The only feature film of photographer, designer, and Salvador Dalí protégé Steven Arnold, Luminous Procuress is that rarest of endeavors—a lavishly appointed queer underground epic that was tipped as a potential crossover hit by investors besotted with the softcore success of I Am Curious, Yellow. The cosmic aspirations of this wide-eyed hippie bacchanal are in no way diminished by the fact that it was shot in an abandoned industrial laundry works in San Francisco’s Mission District. As two shaggy-haired simpletons are initiated by the mysterious Procuress, we are guided through a series of sparkling, Kodachrome tableaux of frank couplings, backed by Warner Jepson’s soupy synth score. The Cockettes, the renowned drag troupe that got its start at Arnold’s midnight movie seances, are on hand to provide color commentary. Luminous Procuress premiered at the San Francisco Film Festival, played Director’s Fortnight at Cannes, and received a run at the Whitney before vanishing almost entirely from the avant-garde canon. Newly restored by Berkeley Art Museum/Pacific Film Archive and the Walker Art Center, Luminous Procuress returns to us, per J. Hoberman, as a singular “blend of art nouveau stylization, occult rituals, Hollywood camp, and rampant orientalism.”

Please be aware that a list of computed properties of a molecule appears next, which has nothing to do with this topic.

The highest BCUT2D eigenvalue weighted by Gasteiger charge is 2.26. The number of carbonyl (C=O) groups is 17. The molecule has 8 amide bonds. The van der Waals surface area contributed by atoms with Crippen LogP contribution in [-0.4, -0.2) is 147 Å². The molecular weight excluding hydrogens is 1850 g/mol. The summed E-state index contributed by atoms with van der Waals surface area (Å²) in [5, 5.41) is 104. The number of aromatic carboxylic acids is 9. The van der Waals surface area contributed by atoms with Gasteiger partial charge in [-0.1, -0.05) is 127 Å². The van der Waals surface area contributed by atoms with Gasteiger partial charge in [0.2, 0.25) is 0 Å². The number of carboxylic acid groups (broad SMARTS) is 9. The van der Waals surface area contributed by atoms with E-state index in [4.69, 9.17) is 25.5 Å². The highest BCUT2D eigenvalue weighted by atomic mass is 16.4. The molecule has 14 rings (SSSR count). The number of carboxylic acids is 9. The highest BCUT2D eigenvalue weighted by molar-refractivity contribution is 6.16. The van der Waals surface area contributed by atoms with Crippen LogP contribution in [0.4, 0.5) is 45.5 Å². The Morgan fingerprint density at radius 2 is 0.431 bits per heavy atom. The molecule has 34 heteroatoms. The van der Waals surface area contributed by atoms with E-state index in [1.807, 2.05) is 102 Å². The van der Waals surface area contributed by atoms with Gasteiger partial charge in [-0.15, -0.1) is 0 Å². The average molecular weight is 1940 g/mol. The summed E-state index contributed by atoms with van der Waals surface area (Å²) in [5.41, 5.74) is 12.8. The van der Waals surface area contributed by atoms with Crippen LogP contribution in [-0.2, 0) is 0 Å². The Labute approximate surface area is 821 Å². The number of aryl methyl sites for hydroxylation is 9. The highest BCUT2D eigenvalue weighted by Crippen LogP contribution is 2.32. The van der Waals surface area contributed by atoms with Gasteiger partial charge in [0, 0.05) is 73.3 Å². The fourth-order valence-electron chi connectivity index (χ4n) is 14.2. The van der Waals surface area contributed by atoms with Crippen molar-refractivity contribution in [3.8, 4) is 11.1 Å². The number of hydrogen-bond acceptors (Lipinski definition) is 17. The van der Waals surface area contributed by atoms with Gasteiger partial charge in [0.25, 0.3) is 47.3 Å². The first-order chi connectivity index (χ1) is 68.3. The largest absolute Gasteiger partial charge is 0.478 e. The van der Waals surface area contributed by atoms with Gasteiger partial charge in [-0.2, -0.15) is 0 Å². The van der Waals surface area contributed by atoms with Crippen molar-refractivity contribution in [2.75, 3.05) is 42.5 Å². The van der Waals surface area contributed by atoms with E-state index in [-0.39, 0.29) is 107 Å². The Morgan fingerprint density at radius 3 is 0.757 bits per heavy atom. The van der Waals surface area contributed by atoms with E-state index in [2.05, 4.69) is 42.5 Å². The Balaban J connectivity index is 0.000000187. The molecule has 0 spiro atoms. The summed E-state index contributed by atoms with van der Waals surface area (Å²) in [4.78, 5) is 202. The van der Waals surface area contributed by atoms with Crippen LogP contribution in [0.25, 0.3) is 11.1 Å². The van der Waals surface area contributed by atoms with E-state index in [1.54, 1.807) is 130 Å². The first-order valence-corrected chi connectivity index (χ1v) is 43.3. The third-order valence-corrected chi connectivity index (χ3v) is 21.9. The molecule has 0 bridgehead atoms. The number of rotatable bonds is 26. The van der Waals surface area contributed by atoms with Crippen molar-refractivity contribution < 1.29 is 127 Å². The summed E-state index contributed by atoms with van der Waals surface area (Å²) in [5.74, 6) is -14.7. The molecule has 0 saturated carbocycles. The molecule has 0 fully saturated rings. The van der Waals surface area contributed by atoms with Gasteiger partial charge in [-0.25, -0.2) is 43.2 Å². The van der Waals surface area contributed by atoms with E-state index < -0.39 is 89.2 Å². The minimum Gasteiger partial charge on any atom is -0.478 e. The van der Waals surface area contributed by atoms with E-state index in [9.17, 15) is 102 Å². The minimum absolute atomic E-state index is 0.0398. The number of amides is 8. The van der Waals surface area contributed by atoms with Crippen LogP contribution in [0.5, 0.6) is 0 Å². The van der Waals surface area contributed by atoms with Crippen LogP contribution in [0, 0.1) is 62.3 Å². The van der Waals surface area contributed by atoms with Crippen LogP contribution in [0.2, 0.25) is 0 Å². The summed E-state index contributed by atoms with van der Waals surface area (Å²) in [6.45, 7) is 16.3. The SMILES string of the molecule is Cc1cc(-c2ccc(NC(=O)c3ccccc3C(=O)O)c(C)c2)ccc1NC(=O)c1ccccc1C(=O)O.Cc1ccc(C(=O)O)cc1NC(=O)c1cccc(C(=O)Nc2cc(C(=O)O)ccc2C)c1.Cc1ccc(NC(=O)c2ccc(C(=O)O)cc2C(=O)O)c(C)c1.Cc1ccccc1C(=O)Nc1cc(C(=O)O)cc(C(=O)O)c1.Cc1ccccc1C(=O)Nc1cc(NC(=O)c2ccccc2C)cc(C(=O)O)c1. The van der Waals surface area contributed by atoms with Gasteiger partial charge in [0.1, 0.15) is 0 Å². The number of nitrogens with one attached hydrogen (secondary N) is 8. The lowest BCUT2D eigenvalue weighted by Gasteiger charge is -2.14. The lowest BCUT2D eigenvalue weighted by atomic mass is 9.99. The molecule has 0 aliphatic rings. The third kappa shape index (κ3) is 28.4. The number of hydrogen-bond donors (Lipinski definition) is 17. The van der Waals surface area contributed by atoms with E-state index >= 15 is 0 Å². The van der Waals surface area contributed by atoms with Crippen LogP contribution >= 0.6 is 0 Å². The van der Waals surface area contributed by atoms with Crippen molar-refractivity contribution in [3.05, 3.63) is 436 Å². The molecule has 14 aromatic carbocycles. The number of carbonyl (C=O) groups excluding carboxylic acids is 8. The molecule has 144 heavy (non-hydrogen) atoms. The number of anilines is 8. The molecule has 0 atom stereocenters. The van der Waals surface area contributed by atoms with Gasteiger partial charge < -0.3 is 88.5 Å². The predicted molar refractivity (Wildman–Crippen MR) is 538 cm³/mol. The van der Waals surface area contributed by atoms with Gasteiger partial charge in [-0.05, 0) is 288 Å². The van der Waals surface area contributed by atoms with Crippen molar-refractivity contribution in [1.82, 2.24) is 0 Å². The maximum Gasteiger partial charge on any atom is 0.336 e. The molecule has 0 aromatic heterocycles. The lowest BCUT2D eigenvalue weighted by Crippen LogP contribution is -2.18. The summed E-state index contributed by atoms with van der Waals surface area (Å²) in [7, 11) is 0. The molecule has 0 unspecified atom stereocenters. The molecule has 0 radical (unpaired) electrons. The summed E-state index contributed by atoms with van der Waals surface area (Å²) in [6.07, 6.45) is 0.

(Steven Arnold, USA, 1971, 75 min., 16mm from Berkeley Art Museum/Pacific Film Archive)
Co-presented by the Chicago Film Society.